Published: Tue, August 13, 2019
Global News | By Blake Casey

Bodies Found in Manitoba Confirmed to be Wanted Murder Suspects

Bodies Found in Manitoba Confirmed to be Wanted Murder Suspects

Manitoba RCMP confirmed on August 7 that officials had located bodies believed to be Schmegelsky and McLeod during a foot search of the area, approximately 8 km away from where the burnt vehicle was located last month, near Fox Lake Cree Nation.

Police say there are strong indications the men had been alive for a few days since they were last seen in July and during the intense manhunt which took place in the area in and around Gillam, Man. They are working to confirm whether the guns are connected to the murders.

The RCMP said Monday that McLeod and Schmegelsky had been dead for a number of days before their bodies were found near Gillam, Manitoba.

The two men were charged with second degree murder in the death of University of British Columbia lecturer Leonard Dyck, and were suspects in the deaths of American woman Chynna Dease and her Australian Boyfriend, Lucas Fowler. The couple's bodies were discovered July 15 beside the Alaska Highway, 20 kilometres south of Liard Hot Springs.

"The assessment will review all the investigative findings to date, whether it is statements, evidentiary time lines, physical or digital evidence", the statement explains.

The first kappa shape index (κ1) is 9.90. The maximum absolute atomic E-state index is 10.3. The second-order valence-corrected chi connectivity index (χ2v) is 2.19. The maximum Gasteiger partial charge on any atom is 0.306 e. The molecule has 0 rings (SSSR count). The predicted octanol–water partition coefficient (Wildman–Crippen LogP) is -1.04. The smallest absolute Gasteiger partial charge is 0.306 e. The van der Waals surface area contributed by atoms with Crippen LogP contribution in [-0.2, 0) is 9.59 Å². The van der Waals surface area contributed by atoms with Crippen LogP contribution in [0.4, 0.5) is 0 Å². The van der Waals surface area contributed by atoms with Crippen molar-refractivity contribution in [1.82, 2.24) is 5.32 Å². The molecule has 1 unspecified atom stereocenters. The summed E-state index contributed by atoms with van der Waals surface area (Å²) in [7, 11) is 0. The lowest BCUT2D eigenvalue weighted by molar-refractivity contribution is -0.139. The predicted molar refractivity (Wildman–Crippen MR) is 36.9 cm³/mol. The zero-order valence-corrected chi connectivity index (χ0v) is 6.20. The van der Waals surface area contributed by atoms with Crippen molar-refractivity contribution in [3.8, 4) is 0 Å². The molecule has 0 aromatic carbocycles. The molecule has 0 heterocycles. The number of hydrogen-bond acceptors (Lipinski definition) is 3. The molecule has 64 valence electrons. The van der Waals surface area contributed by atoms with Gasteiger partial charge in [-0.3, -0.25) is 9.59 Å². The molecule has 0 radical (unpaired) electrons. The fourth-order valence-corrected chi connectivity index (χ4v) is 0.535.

The police manhunt spanned hundreds of kilometres across four Canadian provinces.

He did not say what the item found Friday was, but says it "may be of interest to the investigation" and "will have to be examined to determine its relevance". The suspects had not been seen since a burned-out vehicle was found on July 22.

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The teenagers were later seen 3,300km (2,050 miles) to the east, in Manitoba, where police concentrated their search.

Police said the fugitives drove the equivalent of London to Moscow while on the run. A police helicopter initially spotted a damaged boat along the Nelson River last week and a follow-up search in the area uncovered the items directly linked to the two in what was described as very tough terrain.

Alan Schmegelsky said he didn't believe that his son identified as a neo-Nazi, but that he did think the memorabilia was "cool".

MacLatchy said there is a sense of relief for families of the victims involved and the communities in the area.

Police are now using forensics to analyse all items found during their search for the teen fugitives with the aim of piecing together exactly what happened to Fowler, Deese and Dyck so the can offer their respective families some closure.

"We are speechless", he said in a text message, declining further comment.

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